Getting to Crunch Time

My Exam is quickly approaching. Two weeks from tomorrow I will be in a stress filled room with about a dozen people that have, for whatever reason, elected to torture themselves with the actuarial exam process. As much as I complain about all the studying I have to say I’m grateful for learning many of these things which have had trickle effects in other aspects of my life. Exhibit one would be my VBA sports models, that lead to the book Make Better Bets, and I think two would be my obsession with personal finance and understanding financial frameworks. Even just recording my networth in this journal-style way has given me so much, and I’m not sure I would have stumbled upon this if not for the actuarial exams. My confidence in financial statements has been getting better and I’m even thinking about, after my exam of course, analyzing some individual companies to buy stock. I exited this, for index funds, because I started to realize I had no basis for thinking something was under or over valued.

I want to reiterate that I’m strongly worried about the amount of student loan debt, and general consumer debt for that matter, in this country. If anyone is in need of help to get their finances in order, with a plan, I’d love to help. I honestly think making a personal income statement and balance sheet can do wonders for understanding finances. While starting this journal has helped me tremendously I wanted to give real numbers, and not hold anything back. I wasn’t finding transparent numbers on others’ blogs, which made it hard for me to visualize what really needed to happen to hit my goals.

10-day BS Refresh

Analysis Intelligence

The Opening NW in the 6/30/2020 column is the closing NW from the 6/20/2020 column. The green numbers represent estimated changes to my networth in those categories. For example I was expecting my cash to be $2,500 greater as of 6/30/2020 compared to 6/20/2020. The white “Gain from” rows show how the actual numbers turned out compared to my original estimate, ten days prior. So the $152 Gain from Cash is saying that my cash category increased not by $2,500 as projected but actually $2,652. Sadly the stock market, and my estimated house values, dropped a good bit compared to my projections. These appreciation/depreciation categories are somewhat out of my control and help me look at what I can really control.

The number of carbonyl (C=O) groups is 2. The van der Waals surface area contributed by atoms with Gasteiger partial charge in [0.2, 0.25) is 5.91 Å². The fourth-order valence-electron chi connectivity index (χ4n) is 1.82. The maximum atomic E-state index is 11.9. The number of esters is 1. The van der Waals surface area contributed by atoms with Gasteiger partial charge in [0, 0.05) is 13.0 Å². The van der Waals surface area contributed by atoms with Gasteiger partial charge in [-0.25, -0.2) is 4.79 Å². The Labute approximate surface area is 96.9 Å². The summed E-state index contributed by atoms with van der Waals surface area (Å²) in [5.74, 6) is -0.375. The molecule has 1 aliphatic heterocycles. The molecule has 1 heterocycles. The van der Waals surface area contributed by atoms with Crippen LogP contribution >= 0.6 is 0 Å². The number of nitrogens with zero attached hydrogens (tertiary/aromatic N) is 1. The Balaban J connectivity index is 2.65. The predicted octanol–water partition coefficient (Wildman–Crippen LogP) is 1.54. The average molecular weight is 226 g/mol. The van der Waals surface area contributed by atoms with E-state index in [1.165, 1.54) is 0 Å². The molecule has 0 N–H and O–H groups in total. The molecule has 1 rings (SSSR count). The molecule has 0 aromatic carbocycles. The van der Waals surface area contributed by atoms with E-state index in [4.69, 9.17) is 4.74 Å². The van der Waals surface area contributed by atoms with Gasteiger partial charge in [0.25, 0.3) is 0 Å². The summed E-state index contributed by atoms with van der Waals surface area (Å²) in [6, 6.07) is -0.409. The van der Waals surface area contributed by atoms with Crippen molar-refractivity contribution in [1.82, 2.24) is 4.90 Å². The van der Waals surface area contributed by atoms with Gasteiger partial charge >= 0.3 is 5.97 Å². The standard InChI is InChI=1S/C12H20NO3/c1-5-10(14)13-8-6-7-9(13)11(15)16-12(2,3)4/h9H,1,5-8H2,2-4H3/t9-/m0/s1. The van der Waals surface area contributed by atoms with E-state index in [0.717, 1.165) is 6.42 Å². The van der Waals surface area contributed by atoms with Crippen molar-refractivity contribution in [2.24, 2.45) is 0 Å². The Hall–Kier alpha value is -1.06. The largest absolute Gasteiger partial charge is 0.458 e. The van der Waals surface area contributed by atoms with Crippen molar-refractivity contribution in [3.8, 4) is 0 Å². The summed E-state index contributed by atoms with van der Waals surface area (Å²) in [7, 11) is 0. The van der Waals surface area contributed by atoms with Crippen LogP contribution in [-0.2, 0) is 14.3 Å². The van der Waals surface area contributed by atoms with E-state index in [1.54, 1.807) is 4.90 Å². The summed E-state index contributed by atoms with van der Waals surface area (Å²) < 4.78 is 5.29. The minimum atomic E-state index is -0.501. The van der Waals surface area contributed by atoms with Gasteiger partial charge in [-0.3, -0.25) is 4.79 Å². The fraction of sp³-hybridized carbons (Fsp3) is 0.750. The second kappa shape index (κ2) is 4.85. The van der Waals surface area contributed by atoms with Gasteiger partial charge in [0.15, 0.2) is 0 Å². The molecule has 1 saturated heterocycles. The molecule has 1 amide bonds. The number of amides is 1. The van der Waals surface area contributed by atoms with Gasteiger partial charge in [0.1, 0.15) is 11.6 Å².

Crystal Ball

6/30/2020 I ended with a NW of $338,849. I will be collecting a paycheck in the next ten days. I’m also happy to report all 8 rental leases are filled. My North Carolina house will now be bringing in $2,245/month; The principal, interest, taxes, and insurance are around $2,100 per month, on a 15-year mortgage. You can see below I don’t plan on my cash position changing much. Virtually all my rents will be going towards paying down loans, mostly towards the Michigan properties. Someone asked me about how I was doing this and wondered why I wasn’t building up more cash. I feel like I have a decent emergency fund in place, about $34,000, with about another $30,000 in fairly liquid assets. I don’t see a ton of added value by storing cash unless I had an investment in mind. Consequently, after you have a safety fund, you should be intentional about what you’re doing with every dollar.

I will do a cash flow statement for July that I’ll report on 7/31/2020. Hopefully this will shed some light on things, and I’ll get some practice thinking about how to categorize my sources/uses of cash.

Ideas for increasing NW

  • Get more traffic to websites
  • Spend some time taking Make Better Bet books around to the “leave-a-book-take-a-book” spots.
  • Start analyzing how affiliate programs really work. Right now the only things I would consider are books that I really found valuable. But keep an open mind.
  • My brother brought up tax liens. I read a book about three years ago on this topic and was super excited but I took no action. Hopefully that will change after my exam.
  • I’ve started listening to The Investors Podcast (TIP) from the beginning to get back to the basics and reinforce some concepts. Keep listening.
  • Pass exam. I had an epiphany that one’s abilities are really the best inflation hedge.

Notes:

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